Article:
- The Washington Times - Sunday, February 22, 2009

Decades after the debacle, one still hears echoes of a heated debate between the American intelligence and military communities, “What went wrong in Vietnam? Why did we not win this war, given our overwhelming firepower and technological advantages?”

By happenstance, in recent days I read books published three decades apart that reach the same conclusion: The Johnson administration’s decision to make the war a conventional military operation, rather than a contest of political wills, was the decisive factor. Peer de Silva, the CIA chief of station from 1964 to 1967, made this point in his memoir, “Sub Rosa,” published in 1978. Now comes Rufus Phillips, who was a ground-level CIA officer in South Vietnam in the early 1950s, to reinforce the point in Why Vietnam Matters (Naval Institute Press, $38.95, 398 pages).

Mr. Phillips joined scores of Yale graduates of the early 1950s who entered the CIA, either directly or through the military. As an army lieutenant, he joined the Saigon Military Mission in 1954 and a year later, as a CIA officer, served as an adviser to Vietnamese army pacification programs. He eventually continued in Vietnam with the Agency for International Development. Colleagues and the media alike respected him as knowing Vietnam perhaps better than any other American official.

From the beginning, Mr. Phillips realized that the war was one of political causes, rather than military might. Working under the nigh-legendary Col. (later Brig. Gen.) Edward Lansdale, who told him, in essence, that to win the war, the Vietnamese army “needed to learn how to win the trust and support of the people.”

The hitch was that those working in the pacification program also had to “win the trust and support” of the U.S. embassy and U.S. military, which in some respects were as formidable as the communist guerrillas. The military, with sublime confidence in its ability to subdue ragtag Asians, wanted to dispatch large numbers of American troops to do the fighting. The embassy lacked the will to persuade President Ngo Dinh Diem to dispose of the services of his highly unpopular brother, Ngo Dinh Nhu.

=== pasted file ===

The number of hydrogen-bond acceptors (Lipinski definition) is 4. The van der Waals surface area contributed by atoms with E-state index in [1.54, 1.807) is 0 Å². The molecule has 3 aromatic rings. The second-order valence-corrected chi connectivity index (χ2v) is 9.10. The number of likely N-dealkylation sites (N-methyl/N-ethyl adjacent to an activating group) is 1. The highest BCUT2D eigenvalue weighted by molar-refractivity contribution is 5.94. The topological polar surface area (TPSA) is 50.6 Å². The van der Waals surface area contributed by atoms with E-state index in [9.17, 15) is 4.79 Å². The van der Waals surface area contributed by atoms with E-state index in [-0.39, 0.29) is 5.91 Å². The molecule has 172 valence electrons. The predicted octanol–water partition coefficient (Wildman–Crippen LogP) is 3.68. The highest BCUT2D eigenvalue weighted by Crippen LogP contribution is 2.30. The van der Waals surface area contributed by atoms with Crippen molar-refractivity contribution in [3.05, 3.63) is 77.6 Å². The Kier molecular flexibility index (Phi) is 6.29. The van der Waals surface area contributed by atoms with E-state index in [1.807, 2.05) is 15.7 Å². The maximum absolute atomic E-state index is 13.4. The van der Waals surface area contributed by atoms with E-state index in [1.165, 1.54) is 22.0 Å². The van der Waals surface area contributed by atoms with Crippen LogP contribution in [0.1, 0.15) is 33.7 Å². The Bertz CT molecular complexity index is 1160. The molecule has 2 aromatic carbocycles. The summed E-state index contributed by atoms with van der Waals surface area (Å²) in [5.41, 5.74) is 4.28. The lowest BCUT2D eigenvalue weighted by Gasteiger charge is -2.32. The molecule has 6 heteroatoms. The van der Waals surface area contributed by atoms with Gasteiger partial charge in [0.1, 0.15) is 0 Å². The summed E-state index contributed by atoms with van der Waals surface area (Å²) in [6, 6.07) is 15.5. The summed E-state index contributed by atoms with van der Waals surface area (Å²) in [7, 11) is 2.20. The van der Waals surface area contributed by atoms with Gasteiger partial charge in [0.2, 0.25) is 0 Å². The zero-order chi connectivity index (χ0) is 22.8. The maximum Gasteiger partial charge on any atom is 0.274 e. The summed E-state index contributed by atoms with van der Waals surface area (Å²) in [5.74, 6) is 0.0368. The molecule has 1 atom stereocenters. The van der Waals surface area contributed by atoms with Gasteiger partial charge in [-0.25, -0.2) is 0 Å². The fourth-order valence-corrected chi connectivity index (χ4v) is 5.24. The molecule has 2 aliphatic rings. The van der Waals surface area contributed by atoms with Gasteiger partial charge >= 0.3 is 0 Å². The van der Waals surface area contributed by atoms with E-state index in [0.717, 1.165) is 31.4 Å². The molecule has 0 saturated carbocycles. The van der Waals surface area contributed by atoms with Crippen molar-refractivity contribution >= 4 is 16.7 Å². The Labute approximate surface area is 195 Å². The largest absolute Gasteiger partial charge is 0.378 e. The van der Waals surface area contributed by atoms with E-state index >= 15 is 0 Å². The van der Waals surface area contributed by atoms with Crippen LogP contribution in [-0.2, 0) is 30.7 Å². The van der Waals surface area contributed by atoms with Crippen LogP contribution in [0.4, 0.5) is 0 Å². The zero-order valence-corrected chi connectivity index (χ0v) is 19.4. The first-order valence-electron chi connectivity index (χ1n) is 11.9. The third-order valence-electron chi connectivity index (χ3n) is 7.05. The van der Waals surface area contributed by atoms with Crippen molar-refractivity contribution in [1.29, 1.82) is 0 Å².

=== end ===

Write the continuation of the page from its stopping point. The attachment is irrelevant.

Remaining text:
By the early 1960s, he sensed that South Vietnam was falling apart politically, despite some successes in the pacification program, and that Defense Secretary Robert McNamara was hopelessly out of touch with reality.

He describes a surreal meeting in the White House at which McNamara, various military aides and State Department officers reported to President Kennedy on a fact-finding mission to Vietnam. Gen. Victor Krulak began an upbeat report by quoting Vietnamese officers as stating the war would be won in spite of whatever political turmoil gripped the government. Mr. Phillips listened in disbelief: From his experience, such offices “would never reveal their true thinking to a high-ranking American whom they did not know personally.”

After a State Department officer offered a gloomy view totally at odds with Krulak, Mr. Kennedy looked around the room and commented, “The two of you did visit the same country, didn’t you?”

When Mr. Phillips stressed the necessity of getting the controversial Nhu out of Vietnamese politics, McNamara and the military team gave him hostile stares. He was accused of “not being on the team.”